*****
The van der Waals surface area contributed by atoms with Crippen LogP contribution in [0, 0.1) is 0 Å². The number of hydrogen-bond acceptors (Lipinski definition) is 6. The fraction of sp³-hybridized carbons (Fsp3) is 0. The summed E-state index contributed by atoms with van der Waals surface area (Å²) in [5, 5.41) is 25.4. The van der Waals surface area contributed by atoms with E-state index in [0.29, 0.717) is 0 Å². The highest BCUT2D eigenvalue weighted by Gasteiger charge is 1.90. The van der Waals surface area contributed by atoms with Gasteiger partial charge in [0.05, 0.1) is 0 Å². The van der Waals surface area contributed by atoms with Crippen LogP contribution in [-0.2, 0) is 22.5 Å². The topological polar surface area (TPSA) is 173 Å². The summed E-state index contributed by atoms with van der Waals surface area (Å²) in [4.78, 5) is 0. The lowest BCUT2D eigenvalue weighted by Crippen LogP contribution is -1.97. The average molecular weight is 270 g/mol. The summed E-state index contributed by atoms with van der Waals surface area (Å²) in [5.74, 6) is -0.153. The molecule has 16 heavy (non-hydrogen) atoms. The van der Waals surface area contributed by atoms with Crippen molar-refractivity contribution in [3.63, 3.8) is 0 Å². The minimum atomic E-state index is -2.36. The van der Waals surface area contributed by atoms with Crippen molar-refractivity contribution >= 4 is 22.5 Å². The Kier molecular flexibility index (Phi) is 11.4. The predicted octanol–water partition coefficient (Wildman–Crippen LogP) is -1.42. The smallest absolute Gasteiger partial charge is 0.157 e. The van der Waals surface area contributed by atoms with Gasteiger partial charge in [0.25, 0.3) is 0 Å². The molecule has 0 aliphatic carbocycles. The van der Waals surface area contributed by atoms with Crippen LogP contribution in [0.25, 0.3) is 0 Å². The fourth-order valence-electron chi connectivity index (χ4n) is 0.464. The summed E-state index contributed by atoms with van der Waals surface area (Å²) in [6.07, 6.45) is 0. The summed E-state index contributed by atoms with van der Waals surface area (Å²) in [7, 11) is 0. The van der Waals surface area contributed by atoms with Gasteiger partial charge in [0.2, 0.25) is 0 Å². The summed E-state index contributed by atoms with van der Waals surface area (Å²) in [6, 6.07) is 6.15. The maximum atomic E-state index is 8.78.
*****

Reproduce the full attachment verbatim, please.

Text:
The van der Waals surface area contributed by atoms with Crippen LogP contribution in [0, 0.1) is 0 Å². The number of hydrogen-bond acceptors (Lipinski definition) is 6. The fraction of sp³-hybridized carbons (Fsp3) is 0. The summed E-state index contributed by atoms with van der Waals surface area (Å²) in [5, 5.41) is 25.4. The van der Waals surface area contributed by atoms with E-state index in [0.29, 0.717) is 0 Å². The highest BCUT2D eigenvalue weighted by Gasteiger charge is 1.90. The van der Waals surface area contributed by atoms with Gasteiger partial charge in [0.05, 0.1) is 0 Å². The van der Waals surface area contributed by atoms with Crippen LogP contribution in [-0.2, 0) is 22.5 Å². The topological polar surface area (TPSA) is 173 Å². The summed E-state index contributed by atoms with van der Waals surface area (Å²) in [4.78, 5) is 0. The lowest BCUT2D eigenvalue weighted by Crippen LogP contribution is -1.97. The average molecular weight is 270 g/mol. The summed E-state index contributed by atoms with van der Waals surface area (Å²) in [5.74, 6) is -0.153. The molecule has 16 heavy (non-hydrogen) atoms. The van der Waals surface area contributed by atoms with Crippen molar-refractivity contribution in [3.63, 3.8) is 0 Å². The minimum atomic E-state index is -2.36. The van der Waals surface area contributed by atoms with Crippen molar-refractivity contribution >= 4 is 22.5 Å². The Kier molecular flexibility index (Phi) is 11.4. The predicted octanol–water partition coefficient (Wildman–Crippen LogP) is -1.42. The smallest absolute Gasteiger partial charge is 0.157 e. The van der Waals surface area contributed by atoms with Gasteiger partial charge in [0.25, 0.3) is 0 Å². The molecule has 0 aliphatic carbocycles. The van der Waals surface area contributed by atoms with Crippen LogP contribution in [0.25, 0.3) is 0 Å². The fourth-order valence-electron chi connectivity index (χ4n) is 0.464. The summed E-state index contributed by atoms with van der Waals surface area (Å²) in [6.07, 6.45) is 0. The summed E-state index contributed by atoms with van der Waals surface area (Å²) in [7, 11) is 0. The van der Waals surface area contributed by atoms with Gasteiger partial charge in [0.2, 0.25) is 0 Å². The summed E-state index contributed by atoms with van der Waals surface area (Å²) in [6, 6.07) is 6.15. The maximum atomic E-state index is 8.78.